EDIT: I've made a Google spreadsheet with some modifications of the trains with more realistic consists on the route: LINK


    1. Loaded paper train between Riesa Gbf/Röderau and Dresden Hbf (20 x Habbiins + BR185.5):
    Train weight: 1884t. Train length: 496m. BrH: 49. PZB Zugart: U. Vmax: 85 km/h. Brakes: G (all).

    Since this train exceeds 1600t in weight and the couplers are not of UIC-AK type, but the length is below 700m, we need to set all vehicles to G-brake and reduce the braked weight sum by 25%. The Habbiins wagons have a maximum braked weight of 58t, thus the BrH is 49. Since this BrH is below 65 we need to use PZB U. We next find the Vmax in the second table. The maximum descending grade on the "old" line is about 0.6 percent. On the high speed line it is higher, about 1.1 percent but here the pre-signal distance is longer (about 1100-1200m from what I could find) so the 0.6 percent is the critical number. Thus the Vmax is 85 km/h.

    2. Loaded tank train from Riesa Gbf to Weißig Transfer Yard (20 x Zacns + BR185.5):
    Train weight: 1735t. Train length: 322m. BrH: 53. PZB Zugart: U. Vmax: 95 km/h. Brakes: G (all).

    The same logic applies for the brakes, the BrH and the PZB Zugart. The Vmax is higher in part due to the slightly higher BrH and because this part of the route has very light descending grades. Of course, if the train originated at another location the Vmax might have been lower. The train weight is based on an average loaded tank wagon weight for the liquids that are transported to the chemical plant at Wacker Chemie AG (Methanol, Ethanol, Ethyl Chloride, Sulphuric Acid, Potassium Hydroxide etc).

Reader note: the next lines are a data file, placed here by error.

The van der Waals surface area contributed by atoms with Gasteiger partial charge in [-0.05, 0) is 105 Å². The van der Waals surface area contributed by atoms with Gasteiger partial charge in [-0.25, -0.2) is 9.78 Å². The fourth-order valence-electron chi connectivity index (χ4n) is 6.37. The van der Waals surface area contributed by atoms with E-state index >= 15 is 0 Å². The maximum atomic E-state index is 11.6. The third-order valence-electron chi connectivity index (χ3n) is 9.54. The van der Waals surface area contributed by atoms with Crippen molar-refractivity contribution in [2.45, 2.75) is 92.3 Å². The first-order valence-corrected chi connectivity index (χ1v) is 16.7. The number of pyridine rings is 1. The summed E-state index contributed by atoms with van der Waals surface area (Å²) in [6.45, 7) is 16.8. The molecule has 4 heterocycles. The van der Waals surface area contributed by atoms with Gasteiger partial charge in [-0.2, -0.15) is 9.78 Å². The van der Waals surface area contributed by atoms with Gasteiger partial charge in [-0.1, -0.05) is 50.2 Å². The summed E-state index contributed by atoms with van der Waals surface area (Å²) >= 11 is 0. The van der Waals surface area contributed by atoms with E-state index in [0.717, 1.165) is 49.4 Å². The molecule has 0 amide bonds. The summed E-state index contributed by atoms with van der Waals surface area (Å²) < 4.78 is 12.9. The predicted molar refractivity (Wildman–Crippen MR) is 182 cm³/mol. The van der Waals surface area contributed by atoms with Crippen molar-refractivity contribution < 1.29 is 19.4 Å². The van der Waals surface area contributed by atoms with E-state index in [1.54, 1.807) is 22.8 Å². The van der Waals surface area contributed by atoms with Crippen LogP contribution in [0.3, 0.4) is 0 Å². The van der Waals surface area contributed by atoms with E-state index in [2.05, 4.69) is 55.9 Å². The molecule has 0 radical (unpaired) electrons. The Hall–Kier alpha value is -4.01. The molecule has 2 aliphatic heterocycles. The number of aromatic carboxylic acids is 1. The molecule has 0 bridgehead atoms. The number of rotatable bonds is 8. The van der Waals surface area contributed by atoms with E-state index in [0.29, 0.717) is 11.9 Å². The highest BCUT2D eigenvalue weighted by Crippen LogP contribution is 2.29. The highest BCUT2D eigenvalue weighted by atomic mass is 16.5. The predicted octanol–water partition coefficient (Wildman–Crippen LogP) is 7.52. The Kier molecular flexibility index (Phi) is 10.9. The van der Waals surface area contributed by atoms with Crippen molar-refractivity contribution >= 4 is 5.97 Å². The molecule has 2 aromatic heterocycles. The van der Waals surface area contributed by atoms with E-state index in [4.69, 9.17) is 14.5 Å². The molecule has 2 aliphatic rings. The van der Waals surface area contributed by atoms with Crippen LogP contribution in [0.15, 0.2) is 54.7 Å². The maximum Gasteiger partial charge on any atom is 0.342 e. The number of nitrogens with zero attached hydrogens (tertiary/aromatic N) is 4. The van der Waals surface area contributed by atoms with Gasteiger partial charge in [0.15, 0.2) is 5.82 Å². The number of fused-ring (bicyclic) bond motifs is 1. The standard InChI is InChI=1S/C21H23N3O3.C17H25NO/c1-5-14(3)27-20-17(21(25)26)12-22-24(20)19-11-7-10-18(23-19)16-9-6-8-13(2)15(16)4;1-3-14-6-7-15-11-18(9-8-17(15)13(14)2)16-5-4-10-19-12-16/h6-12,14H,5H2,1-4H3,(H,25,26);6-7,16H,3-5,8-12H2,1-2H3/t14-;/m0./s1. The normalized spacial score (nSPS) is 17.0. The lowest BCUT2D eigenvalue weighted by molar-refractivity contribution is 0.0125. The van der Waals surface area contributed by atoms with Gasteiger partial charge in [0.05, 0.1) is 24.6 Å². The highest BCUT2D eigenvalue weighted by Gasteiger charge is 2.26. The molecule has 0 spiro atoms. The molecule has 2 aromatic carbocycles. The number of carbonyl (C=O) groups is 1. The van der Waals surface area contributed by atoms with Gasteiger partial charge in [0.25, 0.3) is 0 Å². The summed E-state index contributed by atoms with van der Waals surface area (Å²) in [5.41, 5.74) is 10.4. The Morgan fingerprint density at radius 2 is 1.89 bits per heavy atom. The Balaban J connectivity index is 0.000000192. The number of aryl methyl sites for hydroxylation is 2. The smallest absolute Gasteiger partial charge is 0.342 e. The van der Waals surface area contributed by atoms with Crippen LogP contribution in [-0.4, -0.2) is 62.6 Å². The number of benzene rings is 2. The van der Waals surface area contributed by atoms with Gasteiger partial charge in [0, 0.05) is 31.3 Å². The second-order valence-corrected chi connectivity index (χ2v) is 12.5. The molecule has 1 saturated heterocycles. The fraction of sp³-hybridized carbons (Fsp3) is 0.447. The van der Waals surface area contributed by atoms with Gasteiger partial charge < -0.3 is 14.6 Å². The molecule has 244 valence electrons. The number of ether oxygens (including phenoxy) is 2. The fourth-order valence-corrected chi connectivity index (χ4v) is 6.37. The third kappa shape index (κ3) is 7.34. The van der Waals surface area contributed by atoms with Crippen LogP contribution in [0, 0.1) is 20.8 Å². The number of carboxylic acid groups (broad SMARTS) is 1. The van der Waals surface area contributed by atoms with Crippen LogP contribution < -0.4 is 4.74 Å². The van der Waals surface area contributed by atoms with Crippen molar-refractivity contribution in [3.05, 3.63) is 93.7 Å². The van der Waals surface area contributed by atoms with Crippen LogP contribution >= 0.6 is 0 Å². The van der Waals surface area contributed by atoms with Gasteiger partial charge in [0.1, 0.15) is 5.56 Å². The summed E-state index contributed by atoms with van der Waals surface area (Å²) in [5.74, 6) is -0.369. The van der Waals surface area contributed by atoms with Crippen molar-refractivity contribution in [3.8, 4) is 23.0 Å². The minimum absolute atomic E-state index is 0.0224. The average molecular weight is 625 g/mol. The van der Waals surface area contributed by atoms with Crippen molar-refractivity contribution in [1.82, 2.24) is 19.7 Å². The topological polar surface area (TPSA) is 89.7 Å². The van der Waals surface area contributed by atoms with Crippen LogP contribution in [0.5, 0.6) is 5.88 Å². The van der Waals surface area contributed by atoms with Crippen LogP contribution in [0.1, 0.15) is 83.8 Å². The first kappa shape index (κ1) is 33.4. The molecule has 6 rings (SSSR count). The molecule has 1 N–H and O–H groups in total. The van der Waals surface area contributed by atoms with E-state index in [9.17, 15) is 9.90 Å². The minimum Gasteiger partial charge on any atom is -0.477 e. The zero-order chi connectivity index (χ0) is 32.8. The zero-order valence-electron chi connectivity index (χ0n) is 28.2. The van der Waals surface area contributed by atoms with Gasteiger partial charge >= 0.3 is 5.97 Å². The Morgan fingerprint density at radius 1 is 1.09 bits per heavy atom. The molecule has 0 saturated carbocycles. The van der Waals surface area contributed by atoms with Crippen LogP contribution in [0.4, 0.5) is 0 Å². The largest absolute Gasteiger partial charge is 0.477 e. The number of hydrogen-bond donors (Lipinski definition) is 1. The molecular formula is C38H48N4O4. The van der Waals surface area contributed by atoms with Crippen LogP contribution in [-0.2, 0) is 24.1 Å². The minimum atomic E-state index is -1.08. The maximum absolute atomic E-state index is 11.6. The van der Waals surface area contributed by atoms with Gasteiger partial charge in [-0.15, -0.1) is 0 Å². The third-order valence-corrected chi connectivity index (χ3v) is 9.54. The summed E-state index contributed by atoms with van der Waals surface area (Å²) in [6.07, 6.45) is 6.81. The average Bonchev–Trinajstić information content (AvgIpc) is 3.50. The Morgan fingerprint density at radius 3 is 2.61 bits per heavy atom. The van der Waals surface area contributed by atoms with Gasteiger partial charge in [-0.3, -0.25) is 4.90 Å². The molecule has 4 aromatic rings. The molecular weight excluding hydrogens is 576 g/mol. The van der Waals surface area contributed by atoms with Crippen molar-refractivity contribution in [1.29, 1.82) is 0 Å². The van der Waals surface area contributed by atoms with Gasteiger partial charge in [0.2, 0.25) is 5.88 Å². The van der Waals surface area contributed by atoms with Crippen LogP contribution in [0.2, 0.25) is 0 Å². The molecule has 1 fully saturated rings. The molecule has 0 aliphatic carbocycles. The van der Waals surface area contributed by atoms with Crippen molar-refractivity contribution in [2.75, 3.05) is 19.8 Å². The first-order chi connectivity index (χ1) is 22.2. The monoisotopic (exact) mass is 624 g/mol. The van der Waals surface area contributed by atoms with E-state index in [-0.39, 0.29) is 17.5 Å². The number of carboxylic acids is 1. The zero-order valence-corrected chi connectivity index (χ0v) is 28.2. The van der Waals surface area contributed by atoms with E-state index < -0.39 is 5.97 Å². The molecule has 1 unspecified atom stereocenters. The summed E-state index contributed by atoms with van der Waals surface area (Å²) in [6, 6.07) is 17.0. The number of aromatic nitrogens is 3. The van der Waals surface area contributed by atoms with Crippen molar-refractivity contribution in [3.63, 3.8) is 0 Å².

3. Empty tank train from Weißig Transfer Yard to Riesa Gbf (20 x Zacns + BR185.5):
    Train weight: 536t. Train length: 322m. BrH: 113. PZB Zugart: O. Vmax: 120 km/h. Brakes: P (all).

    This train has such a good BrH that PZB O can be used (based on the BrH at least, please correct me if freight trains are prohibited from using PZB O) and because the train weight is low and the tank wagons can run at 120 km/h while empty this is the Vmax of the train.

    4. Loaded intermodal train between Dresden Hbf and Riesa/Röderau (10 x Sggmrss + BR185.5):
    Train weight: 779t. Train length: 314m. BrH: 100. PZB Zugart: M. Vmax: 115 km/h. Brakes: P (all).

    The Vmax is slightly reduced due to the 0.6 % grades. Train weight is based on previous consists of this type in TSW2.

    5. Empty intermodal train between Dresden Hbf and Riesa/Röderau (10 x Sggmrss + BR185.5):
    Train weight: 379t. Train length: 314m. BrH: 101. PZB Zugart: M. Vmax: 120 km/h. Brakes: P (all).

    The marginally higher BrH bumps the Vmax up to 120 km/h.

    6. Empty auto transport train between Dresden Hbf and Riesa/Röderau (10 x Laaers + BR185.5):